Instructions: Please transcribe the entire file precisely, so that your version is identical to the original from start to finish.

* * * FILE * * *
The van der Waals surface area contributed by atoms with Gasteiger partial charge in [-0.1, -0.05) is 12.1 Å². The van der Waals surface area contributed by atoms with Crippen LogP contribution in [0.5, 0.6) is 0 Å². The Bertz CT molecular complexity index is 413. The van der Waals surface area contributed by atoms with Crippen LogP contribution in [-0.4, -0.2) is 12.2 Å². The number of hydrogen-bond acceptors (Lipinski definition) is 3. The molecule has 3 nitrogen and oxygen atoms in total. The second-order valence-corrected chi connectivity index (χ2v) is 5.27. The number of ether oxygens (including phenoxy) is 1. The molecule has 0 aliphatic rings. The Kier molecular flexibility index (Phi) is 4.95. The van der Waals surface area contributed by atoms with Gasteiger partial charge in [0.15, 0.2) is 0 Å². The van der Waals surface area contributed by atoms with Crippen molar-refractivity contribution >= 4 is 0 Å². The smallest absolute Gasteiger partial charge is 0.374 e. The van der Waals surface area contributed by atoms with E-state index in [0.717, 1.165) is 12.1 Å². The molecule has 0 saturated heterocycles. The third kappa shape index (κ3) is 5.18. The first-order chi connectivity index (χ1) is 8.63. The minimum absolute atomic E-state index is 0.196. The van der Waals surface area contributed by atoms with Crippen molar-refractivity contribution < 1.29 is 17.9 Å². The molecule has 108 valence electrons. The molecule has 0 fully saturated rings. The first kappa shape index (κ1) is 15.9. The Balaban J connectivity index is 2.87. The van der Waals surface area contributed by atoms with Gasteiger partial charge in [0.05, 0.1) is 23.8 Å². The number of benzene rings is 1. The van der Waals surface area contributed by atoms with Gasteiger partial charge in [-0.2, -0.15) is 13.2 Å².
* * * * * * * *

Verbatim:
The van der Waals surface area contributed by atoms with Gasteiger partial charge in [-0.1, -0.05) is 12.1 Å². The van der Waals surface area contributed by atoms with Crippen LogP contribution in [0.5, 0.6) is 0 Å². The Bertz CT molecular complexity index is 413. The van der Waals surface area contributed by atoms with Crippen LogP contribution in [-0.4, -0.2) is 12.2 Å². The number of hydrogen-bond acceptors (Lipinski definition) is 3. The molecule has 3 nitrogen and oxygen atoms in total. The second-order valence-corrected chi connectivity index (χ2v) is 5.27. The number of ether oxygens (including phenoxy) is 1. The molecule has 0 aliphatic rings. The Kier molecular flexibility index (Phi) is 4.95. The van der Waals surface area contributed by atoms with Gasteiger partial charge in [0.15, 0.2) is 0 Å². The van der Waals surface area contributed by atoms with Crippen molar-refractivity contribution >= 4 is 0 Å². The smallest absolute Gasteiger partial charge is 0.374 e. The van der Waals surface area contributed by atoms with E-state index in [0.717, 1.165) is 12.1 Å². The molecule has 0 saturated heterocycles. The third kappa shape index (κ3) is 5.18. The first-order chi connectivity index (χ1) is 8.63. The minimum absolute atomic E-state index is 0.196. The van der Waals surface area contributed by atoms with Crippen molar-refractivity contribution < 1.29 is 17.9 Å². The molecule has 108 valence electrons. The molecule has 0 fully saturated rings. The first kappa shape index (κ1) is 15.9. The Balaban J connectivity index is 2.87. The van der Waals surface area contributed by atoms with Gasteiger partial charge in [0.05, 0.1) is 23.8 Å². The number of benzene rings is 1. The van der Waals surface area contributed by atoms with Gasteiger partial charge in [-0.2, -0.15) is 13.2 Å².